2. You will likely need at least 40gb free disk space on the volume that the VHD is going to be stored. As you’re likely creating your own VHD and installing Windows 8 Consumer Preview on it, then you will need free space at least equal to the virtual disk size of the VHD that was created
  3. Boot VHDs need to be on an internal drive. USB drives won’t work.
  4. If your system has Bitlocker enabled, you need to suspend Bitlocker while editing boot settings
  5. More importantly, READ THE WINDOWS 8 CONSUMER PREVIEW FAQ!

Get Started

If you like doing things manually, you should directly the Windows 8 Consumer Preview ISO. I’d recommend burning Windows 8 Consumer Preview to a DVD or a USB Flash drive so you can easily install it on other machines easily. You can certainly do other ISO mounting tricks with other tools if you want to, but honestly it’s just cleaner and easier to go download the Windows 8 Consumer Preview ISO and do it the regular way. There’s less moving parts and all that.

From their site:

How to install Windows 8 Consumer Preview from an ISO image

The easiest way to convert an ISO file to a DVD in Windows 7 is to use Windows Disc Image Burner. On a PC running Windows XP or Windows Vista, a third-party program is required to convert an ISO file into installable media—and DVD burning software often includes this capability. One option is the USB/DVD download tool provided by the Microsoft Store. You can also download Windows 8 Consumer Preview Setup, which includes tools that allow you to create a DVD or USB flash drive from an ISO file (Windows Vista or Windows 7 required).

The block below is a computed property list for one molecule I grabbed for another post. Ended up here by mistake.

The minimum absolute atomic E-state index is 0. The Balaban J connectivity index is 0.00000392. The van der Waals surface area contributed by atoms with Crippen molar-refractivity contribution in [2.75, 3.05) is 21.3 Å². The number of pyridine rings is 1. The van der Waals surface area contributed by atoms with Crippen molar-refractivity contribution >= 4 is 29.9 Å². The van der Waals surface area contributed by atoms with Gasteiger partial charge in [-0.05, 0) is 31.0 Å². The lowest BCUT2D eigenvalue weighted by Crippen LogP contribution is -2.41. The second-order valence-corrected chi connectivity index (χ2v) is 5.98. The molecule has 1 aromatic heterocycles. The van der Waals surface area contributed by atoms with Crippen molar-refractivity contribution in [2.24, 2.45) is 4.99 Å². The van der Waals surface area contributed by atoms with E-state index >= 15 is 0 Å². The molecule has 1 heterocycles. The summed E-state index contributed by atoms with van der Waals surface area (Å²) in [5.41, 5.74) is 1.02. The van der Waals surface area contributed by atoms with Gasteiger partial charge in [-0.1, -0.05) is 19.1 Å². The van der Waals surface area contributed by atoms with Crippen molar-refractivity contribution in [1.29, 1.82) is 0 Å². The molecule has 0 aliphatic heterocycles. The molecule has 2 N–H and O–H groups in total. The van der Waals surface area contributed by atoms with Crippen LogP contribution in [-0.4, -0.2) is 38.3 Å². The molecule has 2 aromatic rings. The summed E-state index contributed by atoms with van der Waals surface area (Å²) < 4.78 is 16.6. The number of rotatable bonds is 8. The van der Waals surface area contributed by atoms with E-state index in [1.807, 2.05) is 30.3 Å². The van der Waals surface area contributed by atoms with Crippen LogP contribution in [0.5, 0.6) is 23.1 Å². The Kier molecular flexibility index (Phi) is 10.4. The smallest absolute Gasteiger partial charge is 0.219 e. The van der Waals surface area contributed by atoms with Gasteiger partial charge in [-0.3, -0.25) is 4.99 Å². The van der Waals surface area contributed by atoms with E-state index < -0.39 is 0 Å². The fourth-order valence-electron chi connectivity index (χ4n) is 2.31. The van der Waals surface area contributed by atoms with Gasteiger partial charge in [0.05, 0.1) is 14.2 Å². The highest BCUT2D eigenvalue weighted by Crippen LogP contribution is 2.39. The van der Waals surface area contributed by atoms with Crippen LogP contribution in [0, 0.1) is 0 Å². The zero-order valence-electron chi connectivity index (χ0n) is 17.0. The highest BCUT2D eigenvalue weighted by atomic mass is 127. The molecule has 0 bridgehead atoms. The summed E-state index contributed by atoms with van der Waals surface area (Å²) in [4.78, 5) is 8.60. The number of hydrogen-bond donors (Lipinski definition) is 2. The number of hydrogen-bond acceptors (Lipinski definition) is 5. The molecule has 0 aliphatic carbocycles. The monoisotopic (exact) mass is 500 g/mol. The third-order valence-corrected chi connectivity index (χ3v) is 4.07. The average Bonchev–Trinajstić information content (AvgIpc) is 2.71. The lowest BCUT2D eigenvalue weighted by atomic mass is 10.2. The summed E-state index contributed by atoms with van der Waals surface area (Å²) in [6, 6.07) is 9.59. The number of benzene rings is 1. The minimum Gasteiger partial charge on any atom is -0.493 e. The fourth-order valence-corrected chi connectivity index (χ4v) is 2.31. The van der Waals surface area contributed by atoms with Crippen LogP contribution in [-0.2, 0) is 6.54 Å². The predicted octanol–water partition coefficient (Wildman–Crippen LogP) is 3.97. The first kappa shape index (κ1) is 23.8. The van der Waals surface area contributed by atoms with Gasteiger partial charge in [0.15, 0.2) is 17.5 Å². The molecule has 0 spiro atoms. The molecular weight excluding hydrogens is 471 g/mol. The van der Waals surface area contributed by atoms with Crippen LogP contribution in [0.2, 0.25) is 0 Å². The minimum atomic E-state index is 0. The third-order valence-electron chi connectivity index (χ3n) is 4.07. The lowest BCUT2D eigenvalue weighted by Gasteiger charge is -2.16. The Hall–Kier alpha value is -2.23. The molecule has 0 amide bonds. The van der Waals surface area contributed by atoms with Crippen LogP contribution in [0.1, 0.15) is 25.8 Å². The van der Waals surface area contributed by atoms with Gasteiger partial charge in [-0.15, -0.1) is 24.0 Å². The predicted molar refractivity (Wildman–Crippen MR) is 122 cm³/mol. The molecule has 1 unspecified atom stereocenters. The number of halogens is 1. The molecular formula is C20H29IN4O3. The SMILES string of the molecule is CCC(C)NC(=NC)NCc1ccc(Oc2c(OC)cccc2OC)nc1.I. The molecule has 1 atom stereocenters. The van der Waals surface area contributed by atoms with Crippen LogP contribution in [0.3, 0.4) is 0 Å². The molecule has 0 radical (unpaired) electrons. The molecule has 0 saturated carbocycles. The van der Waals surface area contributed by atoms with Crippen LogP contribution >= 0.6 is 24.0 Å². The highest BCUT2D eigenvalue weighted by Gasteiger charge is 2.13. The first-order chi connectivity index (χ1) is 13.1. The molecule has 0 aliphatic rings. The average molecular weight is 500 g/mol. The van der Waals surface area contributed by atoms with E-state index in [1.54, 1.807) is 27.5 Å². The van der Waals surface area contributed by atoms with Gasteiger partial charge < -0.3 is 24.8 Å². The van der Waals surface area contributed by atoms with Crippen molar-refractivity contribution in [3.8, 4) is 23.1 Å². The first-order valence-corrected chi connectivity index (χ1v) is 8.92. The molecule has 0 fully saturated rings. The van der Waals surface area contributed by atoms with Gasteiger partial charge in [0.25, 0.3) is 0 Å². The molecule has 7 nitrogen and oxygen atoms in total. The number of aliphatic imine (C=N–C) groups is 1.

Take the Leap

Read the disclaimer at the top again. I don’t know you and you’re installing Beta software. .

Here’s the general idea in broad strokes. The tiny details we’ll be following are on my Guide to Installing and Booting Windows 8 off a VHD (Virtual Hard Disk).

  • First:  Go Get the Windows 8 Consumer Preview Download
  • Remember: Have a lot of disk space (40gigs or more)
  • Either burn your downloaded ISO to a DVD or make bootable USB Key manually.
  • Create a VHD that you will attach and install Windows 8 into
  • Boot your system of your newly created Windows 8 Consumer Preview DVD or USB Key
  • Attach your VHD during the setup process
  • Select your VHD as the hard drive to install to (make very sure you know where you’re installing to)
  • Reboot and pick your operating system with the new lovely Windows 8 boot manager.